It’s the absence of Pixar’s magic that makes Cars 3 so disappointing, because it isn’t a bad film. The new characters are welcome additions, the plot straddles appealing to young and old the way the best family films do, and it chugs along light-heartedly as we have come to expect from the studio. It’s their own dizzying standards that hurt the film – nothing comes close to the emotional heights of Toy Story, Inside Out, Up, or any of those big hitters.
Animation has caught up elsewhere, loosening Pixar’s hold on profound family films. Laika’s stop-motion efforts have been amazing, with last year’s Kubo and the Two Strings being an utter marvel. Studio Ghibli continues to receive acclaim. Ireland’s Cartoon Saloon is two for two with the breathtaking The Secret of Kells and Song of the Sea.
All of this is to say that Cars 3 is not up to scratch. A forgettable Pixar film is a failed Pixar film by their own astonishing standard. It’s an entirely fine family film that kids and adults can and will enjoy, but unlike the studio’s other trilogy, this won’t be something that defines childhoods.
To the Bone – ★★★☆☆
After the controversy of 13 Reasons Why, no one can accuse Netflix of playing it safe by releasing a film about eating disorders a few months later. To the Bone follows Lily Collins’s Ellen as she moves into a house as an inpatient at the behest of Dr William Beckham, played by Keanu Reeves, after failing to find any recovery methods that work for her.
She shares the house with a number of other young people living with eating disorders, including Alex Sharp’s Luke, a ballet dancer and only male occupant. They strike up a friendship as she adapts to the house and Dr Beckham’s methods.
Don’t overthink it and To the Bone is perfectly entertaining and sufficiently emotional. The communal living is reminiscent of the superior Short Term 12, and the film never suggests there is any one fault or fix for Ellen’s anorexia. Indeed, Dr Beckham says there is no fault or blame as he attempts to understand his patients and the lives they lead.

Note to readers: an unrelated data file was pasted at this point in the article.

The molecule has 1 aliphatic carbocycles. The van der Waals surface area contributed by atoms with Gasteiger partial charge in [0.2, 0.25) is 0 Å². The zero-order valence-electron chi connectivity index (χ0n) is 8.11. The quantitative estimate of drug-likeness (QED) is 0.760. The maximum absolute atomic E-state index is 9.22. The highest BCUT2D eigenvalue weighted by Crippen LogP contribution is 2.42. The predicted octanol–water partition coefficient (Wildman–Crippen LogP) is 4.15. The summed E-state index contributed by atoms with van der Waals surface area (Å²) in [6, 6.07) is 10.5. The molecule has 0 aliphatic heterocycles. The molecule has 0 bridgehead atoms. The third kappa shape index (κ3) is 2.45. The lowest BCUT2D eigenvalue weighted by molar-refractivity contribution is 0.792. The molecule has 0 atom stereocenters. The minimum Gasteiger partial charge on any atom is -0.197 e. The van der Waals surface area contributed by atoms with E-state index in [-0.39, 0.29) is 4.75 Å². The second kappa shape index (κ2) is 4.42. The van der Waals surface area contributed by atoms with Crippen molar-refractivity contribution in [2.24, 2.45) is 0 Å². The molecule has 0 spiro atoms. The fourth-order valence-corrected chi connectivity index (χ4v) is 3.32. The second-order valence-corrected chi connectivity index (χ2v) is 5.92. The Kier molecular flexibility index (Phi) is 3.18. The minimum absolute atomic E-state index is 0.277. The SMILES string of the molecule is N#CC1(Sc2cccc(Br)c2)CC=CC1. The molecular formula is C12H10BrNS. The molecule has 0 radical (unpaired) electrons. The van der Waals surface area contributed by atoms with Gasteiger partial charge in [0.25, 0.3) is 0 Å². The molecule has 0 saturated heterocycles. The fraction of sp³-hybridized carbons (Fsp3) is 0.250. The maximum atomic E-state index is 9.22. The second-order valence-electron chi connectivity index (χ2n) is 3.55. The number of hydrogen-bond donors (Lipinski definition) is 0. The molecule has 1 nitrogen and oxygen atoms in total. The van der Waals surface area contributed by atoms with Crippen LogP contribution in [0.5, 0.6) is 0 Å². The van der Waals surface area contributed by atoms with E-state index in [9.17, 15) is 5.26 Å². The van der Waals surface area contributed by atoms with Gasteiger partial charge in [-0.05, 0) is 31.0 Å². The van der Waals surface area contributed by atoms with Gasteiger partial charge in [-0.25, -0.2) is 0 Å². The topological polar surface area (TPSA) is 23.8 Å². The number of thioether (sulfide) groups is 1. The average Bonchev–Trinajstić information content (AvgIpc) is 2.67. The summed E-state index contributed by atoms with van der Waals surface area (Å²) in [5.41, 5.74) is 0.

It becomes difficult not to overthink To the Bone, questioning what its merits are, whether it has certain responsibilities, and whether the physical transformation Collins undertook was worth it.
It opens with a message from director Marti Noxon saying it is based on her experiences of living with an eating disorder. Collins detailed her own eating disorder experiences earlier this year while talking about her memoir. For the role, Collins lost 20lbs with the help of a nutritionist.
It becomes difficult not to overthink To the Bone, questioning what its merits are, whether it has certain responsibilities, and whether the physical transformation Collins undertook was worth it. Ellen is a bit of a celebrity within the “rexie” community, having posted her artwork online, which led to the death of a girl who was inspired by her images of thinness. These dangerous “thinspo” blogs exist, but by framing Ellen as an artist who was simply expressing herself, is To the Bone not doing the same thing?
My ability to enjoy To the Bone as a fictional piece of work is directly tied to my life being free from all-consuming thoughts around eating disorders. That’s as far as any film critic in my position can go. Those with eating disorders and mental health professionals are better suited to taking what To the Bone shows and placing it into a real life context.
I believe its heart is in the right place, but it’s not for me to decide how effective it is. That would be like the middle class deciding whether I, Daniel Blake works or not. If, like that film, To the Bone can get a discussion going, then there’s something to that.